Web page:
5 Min Read
JOHANNESBURG (Reuters) - Aging African presidents who try to cling to power by manipulating constitutions and judiciaries risk the same popular rebellions that toppled rulers in last year's Arab Spring, Nigerian Nobel Laureate Wole Soyinka said Wednesday.
Citing as examples Zimbabwean President Robert Mugabe and Senegalese President Abdoulaye Wade, who are both well in their eighties, Soyinka criticized "sit-tight rulers" who sought to hang on in office despite being "obviously beyond their prime."
"What is wrong with them? Why do they think that the world will not continue to turn after they've left office, I don't understand," the prolific playwright and author, who in 1986 became the first sub-Saharan African to win the Nobel Prize for Literature, told Reuters in an interview in Pretoria.
Soyinka, 77, who sports a distinctive white Afro hairstyle, and is one of Africa's leading intellectuals, has been an outspoken critic of dictatorships and autocratic rulers in his native Nigeria and elsewhere on the continent and in the world.
While he saw differences between the Arab world and Africa, he predicted African rulers who abused their powers to stay on for years could face their own "African Spring."
"In the end, those who refuse to bow to popular will, who continue to treat, describe and regard their own peoples as inferior to themselves or their petty clans, I'm afraid will confront the same nature of violence as we witnessed in the Arab world," he added.
Soyinka said presidents in Africa who manipulated hand-picked constitutional courts and pliant judiciaries to extend their periods of rule often displayed the same arrogant, condescending paternalism as former colonial powers.
Mugabe, 87, has governed Zimbabwe since independence from Britain in 1980 and has defied critics at home and abroad who accuse him of using violence against rivals to stay in power.
Senegal's Wade, 85, faces violent protests after the West African country's Constitutional Council confirmed that he could stand for re-election for a third term, despite complaints that this breached rules setting a two-term limit.
"What is Abdoulaye Wade in Senegal wanting to do continuing with another term in office? By now he should be an elder statesman whom we could come and visit in retirement to discuss the future of Africa," said Soyinka.
Turning to Nigeria, where he was imprisoned in 1967 for attempting to broker peace in the civil war over secessionist Biafra, Soyinka said both religious and political forces were driving the insurgency by the Islamist sect Boko Haram that has killed hundreds of people in Africa's top oil producer.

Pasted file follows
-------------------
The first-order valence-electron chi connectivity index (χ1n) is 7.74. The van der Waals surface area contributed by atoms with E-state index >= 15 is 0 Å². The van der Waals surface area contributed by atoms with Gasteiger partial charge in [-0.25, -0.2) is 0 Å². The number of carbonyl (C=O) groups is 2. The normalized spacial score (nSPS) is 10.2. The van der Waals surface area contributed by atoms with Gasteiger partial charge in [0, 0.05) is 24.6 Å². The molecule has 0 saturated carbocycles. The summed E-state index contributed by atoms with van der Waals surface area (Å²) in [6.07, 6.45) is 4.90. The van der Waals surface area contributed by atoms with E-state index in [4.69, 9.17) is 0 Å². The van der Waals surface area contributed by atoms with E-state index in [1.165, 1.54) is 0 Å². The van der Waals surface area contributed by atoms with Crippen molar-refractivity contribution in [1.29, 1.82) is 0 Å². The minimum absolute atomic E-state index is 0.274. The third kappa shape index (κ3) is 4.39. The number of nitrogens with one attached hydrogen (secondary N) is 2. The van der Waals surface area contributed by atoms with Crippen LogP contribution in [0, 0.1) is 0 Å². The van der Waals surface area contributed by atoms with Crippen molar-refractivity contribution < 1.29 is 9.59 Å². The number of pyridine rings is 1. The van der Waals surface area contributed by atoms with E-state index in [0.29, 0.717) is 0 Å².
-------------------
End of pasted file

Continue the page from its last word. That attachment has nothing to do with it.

He accused power-hungry politicians from Nigeria's Muslim north of using indoctrinated young militants, drawn from the ranks of the poor unemployed and educated in Islamic schools, as "foot soldiers" in a battle over who should control the country.
"Those who unleashed Boko Haram on the nation are politicians ... These are the ones behind Boko Haram ... unfortunately one has to point to what section they come from, and that is the north," Soyinka said.
"This minority is very focused, very powerful, very rich, they used to be in government, they've accumulated billions ... they are the ones who unleashed this monster on the nation."
"They have articulated their conviction that it is their turn to rule Nigeria," he added, speaking to Reuters after delivering a lecture at the University of South Africa (UNISA).
Nigerian President Goodluck Jonathan, a Christian southerner, won elections last year after initially taking over the presidency in 2010 when he was vice president following the death of his northern predecessor Umaru Yar'Adua. Some northern critics see his presidency following Yar'Adua's death as going against an informal pact within the ruling PDP party that rule should rotate between the north and the south.
Jonathan has challenged Boko Haram to identify themselves and state their demands as a basis for talks.
Soyinka proposed the holding of a national conference, bringing together all sectors of Nigerian society and all national institutions, to discuss regional grievances and problems and thrash out a national consensus for the future.
"We've all got to sit down, the various sections of the country, to decide in what manner we want to rule. We've got to sit down with the constitution and decide if this is the best constitution for the nation," he said.
"Eventually we'll arrive at an even platform where we can begin to discuss the future or non-future of the nation," Soyinka added.
Reporting By Pascal Fletcher; Editing by Rosalind Russell